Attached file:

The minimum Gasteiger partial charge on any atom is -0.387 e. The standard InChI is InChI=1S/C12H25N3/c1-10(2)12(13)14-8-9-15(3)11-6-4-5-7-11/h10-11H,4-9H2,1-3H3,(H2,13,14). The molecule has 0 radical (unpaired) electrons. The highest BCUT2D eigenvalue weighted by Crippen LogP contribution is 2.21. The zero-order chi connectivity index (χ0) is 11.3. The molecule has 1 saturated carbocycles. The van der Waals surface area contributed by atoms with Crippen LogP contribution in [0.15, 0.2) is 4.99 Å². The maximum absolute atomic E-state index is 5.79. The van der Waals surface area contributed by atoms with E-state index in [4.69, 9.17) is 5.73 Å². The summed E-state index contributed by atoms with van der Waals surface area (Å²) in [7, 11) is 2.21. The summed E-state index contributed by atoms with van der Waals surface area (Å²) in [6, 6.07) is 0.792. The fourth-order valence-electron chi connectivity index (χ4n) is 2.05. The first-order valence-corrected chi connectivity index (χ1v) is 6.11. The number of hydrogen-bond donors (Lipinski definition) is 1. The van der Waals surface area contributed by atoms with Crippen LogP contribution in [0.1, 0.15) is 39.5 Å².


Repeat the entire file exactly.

The minimum Gasteiger partial charge on any atom is -0.387 e. The standard InChI is InChI=1S/C12H25N3/c1-10(2)12(13)14-8-9-15(3)11-6-4-5-7-11/h10-11H,4-9H2,1-3H3,(H2,13,14). The molecule has 0 radical (unpaired) electrons. The highest BCUT2D eigenvalue weighted by Crippen LogP contribution is 2.21. The zero-order chi connectivity index (χ0) is 11.3. The molecule has 1 saturated carbocycles. The van der Waals surface area contributed by atoms with Crippen LogP contribution in [0.15, 0.2) is 4.99 Å². The maximum absolute atomic E-state index is 5.79. The van der Waals surface area contributed by atoms with E-state index in [4.69, 9.17) is 5.73 Å². The summed E-state index contributed by atoms with van der Waals surface area (Å²) in [7, 11) is 2.21. The summed E-state index contributed by atoms with van der Waals surface area (Å²) in [6, 6.07) is 0.792. The fourth-order valence-electron chi connectivity index (χ4n) is 2.05. The first-order valence-corrected chi connectivity index (χ1v) is 6.11. The number of hydrogen-bond donors (Lipinski definition) is 1. The van der Waals surface area contributed by atoms with Crippen LogP contribution in [0.1, 0.15) is 39.5 Å².